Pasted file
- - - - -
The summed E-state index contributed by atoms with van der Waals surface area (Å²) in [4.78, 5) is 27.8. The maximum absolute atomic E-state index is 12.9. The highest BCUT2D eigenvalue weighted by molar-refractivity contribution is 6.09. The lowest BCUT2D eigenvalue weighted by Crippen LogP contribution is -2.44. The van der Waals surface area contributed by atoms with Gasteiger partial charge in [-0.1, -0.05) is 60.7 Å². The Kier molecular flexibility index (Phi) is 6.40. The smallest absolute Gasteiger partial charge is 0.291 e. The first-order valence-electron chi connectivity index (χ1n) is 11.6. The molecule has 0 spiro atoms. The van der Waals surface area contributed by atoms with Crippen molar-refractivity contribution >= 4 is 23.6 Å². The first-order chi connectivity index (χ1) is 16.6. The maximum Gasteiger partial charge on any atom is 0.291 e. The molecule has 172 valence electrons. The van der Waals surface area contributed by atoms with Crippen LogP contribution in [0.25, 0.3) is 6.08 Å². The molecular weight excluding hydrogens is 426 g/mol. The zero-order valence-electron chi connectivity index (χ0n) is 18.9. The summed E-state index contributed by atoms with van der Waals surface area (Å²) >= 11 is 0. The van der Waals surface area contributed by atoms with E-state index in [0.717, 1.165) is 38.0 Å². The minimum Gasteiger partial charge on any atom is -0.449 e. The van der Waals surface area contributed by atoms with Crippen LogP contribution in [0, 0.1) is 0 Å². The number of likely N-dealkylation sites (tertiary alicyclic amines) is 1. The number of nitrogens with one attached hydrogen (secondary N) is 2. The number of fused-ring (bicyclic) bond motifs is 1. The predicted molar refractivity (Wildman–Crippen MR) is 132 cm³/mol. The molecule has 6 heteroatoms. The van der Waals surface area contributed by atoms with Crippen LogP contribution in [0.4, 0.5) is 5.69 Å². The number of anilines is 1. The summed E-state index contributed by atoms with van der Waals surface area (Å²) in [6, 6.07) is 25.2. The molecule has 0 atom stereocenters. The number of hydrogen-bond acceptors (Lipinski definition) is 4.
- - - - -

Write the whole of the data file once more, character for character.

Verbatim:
The summed E-state index contributed by atoms with van der Waals surface area (Å²) in [4.78, 5) is 27.8. The maximum absolute atomic E-state index is 12.9. The highest BCUT2D eigenvalue weighted by molar-refractivity contribution is 6.09. The lowest BCUT2D eigenvalue weighted by Crippen LogP contribution is -2.44. The van der Waals surface area contributed by atoms with Gasteiger partial charge in [-0.1, -0.05) is 60.7 Å². The Kier molecular flexibility index (Phi) is 6.40. The smallest absolute Gasteiger partial charge is 0.291 e. The first-order valence-electron chi connectivity index (χ1n) is 11.6. The molecule has 0 spiro atoms. The van der Waals surface area contributed by atoms with Crippen molar-refractivity contribution >= 4 is 23.6 Å². The first-order chi connectivity index (χ1) is 16.6. The maximum Gasteiger partial charge on any atom is 0.291 e. The molecule has 172 valence electrons. The van der Waals surface area contributed by atoms with Crippen LogP contribution in [0.25, 0.3) is 6.08 Å². The molecular weight excluding hydrogens is 426 g/mol. The zero-order valence-electron chi connectivity index (χ0n) is 18.9. The summed E-state index contributed by atoms with van der Waals surface area (Å²) >= 11 is 0. The van der Waals surface area contributed by atoms with E-state index in [0.717, 1.165) is 38.0 Å². The minimum Gasteiger partial charge on any atom is -0.449 e. The van der Waals surface area contributed by atoms with Crippen LogP contribution in [0, 0.1) is 0 Å². The number of likely N-dealkylation sites (tertiary alicyclic amines) is 1. The number of nitrogens with one attached hydrogen (secondary N) is 2. The number of fused-ring (bicyclic) bond motifs is 1. The predicted molar refractivity (Wildman–Crippen MR) is 132 cm³/mol. The molecule has 6 heteroatoms. The van der Waals surface area contributed by atoms with Crippen LogP contribution in [0.4, 0.5) is 5.69 Å². The number of anilines is 1. The summed E-state index contributed by atoms with van der Waals surface area (Å²) in [6, 6.07) is 25.2. The molecule has 0 atom stereocenters. The number of hydrogen-bond acceptors (Lipinski definition) is 4.